F. Management

So let’s summarize. Our patient’s weakness was attributed to her hypokalemia and metabolic acidosis, which were related to a distal RTA from primary Sjogren’s disease. She was treated with IV and PO potassium with improvement in her quadriparesis and oral bicarbonate therapy. It is imperative to start alkali therapy after potassium correction to avoid worsening the hypokalemia from transcellular shift.

Her pneumonia recovered with antibiotic therapy, and her extrarenal manifestations of Sjogren’s were managed with symptomatic therapy and did not require immunosuppressants or DMARDs. At 3 month follow up, the patient had no further episodes of hypokalemia and paralysis.

Figure 7. Serum potassium and bicarbonate trends during her hospital stay.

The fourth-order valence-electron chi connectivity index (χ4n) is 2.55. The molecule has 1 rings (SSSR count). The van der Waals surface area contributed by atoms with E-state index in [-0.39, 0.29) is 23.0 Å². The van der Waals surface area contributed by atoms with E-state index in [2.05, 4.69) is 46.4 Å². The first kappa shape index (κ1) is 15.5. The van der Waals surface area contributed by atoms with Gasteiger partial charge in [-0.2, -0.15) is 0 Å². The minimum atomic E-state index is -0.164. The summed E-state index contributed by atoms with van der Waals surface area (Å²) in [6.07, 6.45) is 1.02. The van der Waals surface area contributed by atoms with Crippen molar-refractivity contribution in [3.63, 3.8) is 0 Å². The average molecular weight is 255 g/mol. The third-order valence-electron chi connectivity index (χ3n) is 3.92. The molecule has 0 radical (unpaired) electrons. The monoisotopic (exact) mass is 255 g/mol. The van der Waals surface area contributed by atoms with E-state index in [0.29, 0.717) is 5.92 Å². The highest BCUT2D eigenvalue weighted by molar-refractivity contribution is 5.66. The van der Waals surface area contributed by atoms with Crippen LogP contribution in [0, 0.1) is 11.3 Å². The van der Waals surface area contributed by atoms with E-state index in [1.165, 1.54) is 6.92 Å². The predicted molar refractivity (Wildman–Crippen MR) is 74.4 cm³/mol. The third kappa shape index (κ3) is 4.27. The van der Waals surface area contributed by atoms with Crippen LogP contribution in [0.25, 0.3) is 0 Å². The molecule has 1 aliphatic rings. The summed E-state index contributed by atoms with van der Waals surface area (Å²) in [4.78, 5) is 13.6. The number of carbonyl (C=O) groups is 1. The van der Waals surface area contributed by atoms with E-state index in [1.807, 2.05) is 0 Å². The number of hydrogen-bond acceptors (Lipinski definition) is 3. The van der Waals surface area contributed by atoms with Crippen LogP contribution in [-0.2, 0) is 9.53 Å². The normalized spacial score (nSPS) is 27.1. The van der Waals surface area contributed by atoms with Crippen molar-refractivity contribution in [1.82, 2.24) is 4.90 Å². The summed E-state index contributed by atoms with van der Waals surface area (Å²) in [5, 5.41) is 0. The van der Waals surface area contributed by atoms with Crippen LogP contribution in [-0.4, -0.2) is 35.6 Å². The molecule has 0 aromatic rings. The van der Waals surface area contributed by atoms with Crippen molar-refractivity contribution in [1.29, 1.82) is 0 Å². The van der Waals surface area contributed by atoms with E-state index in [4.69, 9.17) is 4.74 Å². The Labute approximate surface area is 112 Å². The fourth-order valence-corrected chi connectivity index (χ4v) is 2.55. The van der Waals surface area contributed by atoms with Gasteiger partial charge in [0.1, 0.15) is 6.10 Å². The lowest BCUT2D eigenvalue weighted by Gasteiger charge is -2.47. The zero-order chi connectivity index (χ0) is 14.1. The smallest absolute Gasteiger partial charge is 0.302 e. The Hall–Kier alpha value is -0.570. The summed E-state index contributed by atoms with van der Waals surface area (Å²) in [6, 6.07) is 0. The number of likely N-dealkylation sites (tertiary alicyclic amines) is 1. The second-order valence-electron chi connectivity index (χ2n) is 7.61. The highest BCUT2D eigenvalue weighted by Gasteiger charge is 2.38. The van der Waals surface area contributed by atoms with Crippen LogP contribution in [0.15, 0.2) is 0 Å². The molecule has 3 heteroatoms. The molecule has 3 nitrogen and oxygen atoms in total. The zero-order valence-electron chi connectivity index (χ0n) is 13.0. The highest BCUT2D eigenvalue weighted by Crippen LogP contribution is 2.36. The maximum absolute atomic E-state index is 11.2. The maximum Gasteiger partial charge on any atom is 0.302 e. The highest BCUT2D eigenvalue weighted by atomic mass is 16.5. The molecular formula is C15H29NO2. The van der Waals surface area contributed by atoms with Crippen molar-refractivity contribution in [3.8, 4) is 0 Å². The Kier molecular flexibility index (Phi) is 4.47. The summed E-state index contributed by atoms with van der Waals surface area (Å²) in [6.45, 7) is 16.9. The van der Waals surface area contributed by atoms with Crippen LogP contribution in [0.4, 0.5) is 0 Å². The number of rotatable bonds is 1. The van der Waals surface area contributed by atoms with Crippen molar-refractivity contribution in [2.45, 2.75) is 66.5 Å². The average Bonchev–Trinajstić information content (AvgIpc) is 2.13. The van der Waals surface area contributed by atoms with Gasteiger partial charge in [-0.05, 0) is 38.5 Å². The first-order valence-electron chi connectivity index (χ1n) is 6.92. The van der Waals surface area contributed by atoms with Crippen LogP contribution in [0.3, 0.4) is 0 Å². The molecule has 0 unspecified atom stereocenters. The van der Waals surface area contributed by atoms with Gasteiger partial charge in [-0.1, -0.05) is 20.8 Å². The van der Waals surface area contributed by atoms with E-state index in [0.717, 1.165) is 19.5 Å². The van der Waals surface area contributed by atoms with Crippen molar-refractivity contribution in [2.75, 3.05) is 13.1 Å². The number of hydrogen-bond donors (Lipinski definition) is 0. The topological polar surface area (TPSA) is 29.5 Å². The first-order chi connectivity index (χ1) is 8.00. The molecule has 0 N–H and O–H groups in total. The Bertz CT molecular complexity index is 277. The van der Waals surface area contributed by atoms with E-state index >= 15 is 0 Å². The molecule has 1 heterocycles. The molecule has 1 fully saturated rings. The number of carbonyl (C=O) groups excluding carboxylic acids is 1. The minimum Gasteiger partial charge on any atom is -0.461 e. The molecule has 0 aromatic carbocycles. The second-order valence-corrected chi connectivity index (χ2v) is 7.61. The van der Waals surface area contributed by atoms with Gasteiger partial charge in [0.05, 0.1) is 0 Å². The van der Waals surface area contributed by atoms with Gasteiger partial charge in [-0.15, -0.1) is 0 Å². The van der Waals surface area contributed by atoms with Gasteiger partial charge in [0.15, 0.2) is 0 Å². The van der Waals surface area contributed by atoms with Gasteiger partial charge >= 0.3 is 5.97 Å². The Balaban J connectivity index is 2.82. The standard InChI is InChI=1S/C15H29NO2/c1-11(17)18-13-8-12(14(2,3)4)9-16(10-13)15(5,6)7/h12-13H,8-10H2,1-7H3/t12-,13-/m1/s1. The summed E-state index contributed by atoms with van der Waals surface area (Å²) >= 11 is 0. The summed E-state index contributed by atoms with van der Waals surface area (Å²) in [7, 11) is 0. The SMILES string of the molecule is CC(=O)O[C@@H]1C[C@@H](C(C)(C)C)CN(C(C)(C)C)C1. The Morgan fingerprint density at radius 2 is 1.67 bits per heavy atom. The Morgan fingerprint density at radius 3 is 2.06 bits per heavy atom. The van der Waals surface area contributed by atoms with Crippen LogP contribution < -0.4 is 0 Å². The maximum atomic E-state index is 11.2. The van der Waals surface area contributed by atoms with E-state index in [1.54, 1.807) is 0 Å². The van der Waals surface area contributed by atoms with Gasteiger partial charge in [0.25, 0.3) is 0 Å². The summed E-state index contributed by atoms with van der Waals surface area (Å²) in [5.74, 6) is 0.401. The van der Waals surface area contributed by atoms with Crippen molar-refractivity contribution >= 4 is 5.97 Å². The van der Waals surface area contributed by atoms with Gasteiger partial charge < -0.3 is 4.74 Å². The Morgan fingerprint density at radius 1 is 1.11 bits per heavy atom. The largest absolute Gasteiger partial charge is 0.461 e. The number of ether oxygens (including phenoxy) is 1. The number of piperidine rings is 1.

G. Take-Home Points

  • It is important to replete potassium as soon as possible before workup in patients with ECG changes, severe hypokalemia (<2.5mEq/L) and the presence of muscle paralysis. 
  • Tests for renal acidification such as ammonium chloride loading test or furosemide/fludrocortisone test can be used to confirm the diagnosis of distal RTA.  
  • pSS is one of the most common causes of distal (type 1) RTA, but chronic TIN is the most common renal manifestation of pSS. 
  • Autoantibodies to vacuolar H+-ATPase, AE1 exchanger and CA II are the proposed mechanisms for distal RTA in pSS. 


  1. I’m wondering could we use urine AG to evaluate kidney is handling acid appropriately under the setting of HAGMA?

  2. excellent explanation with well balanced combination of problem oriented approach and utilization of knowledge of renal physiology.
    thanks to the team.

  3. Excellent presentation, wil use it for my students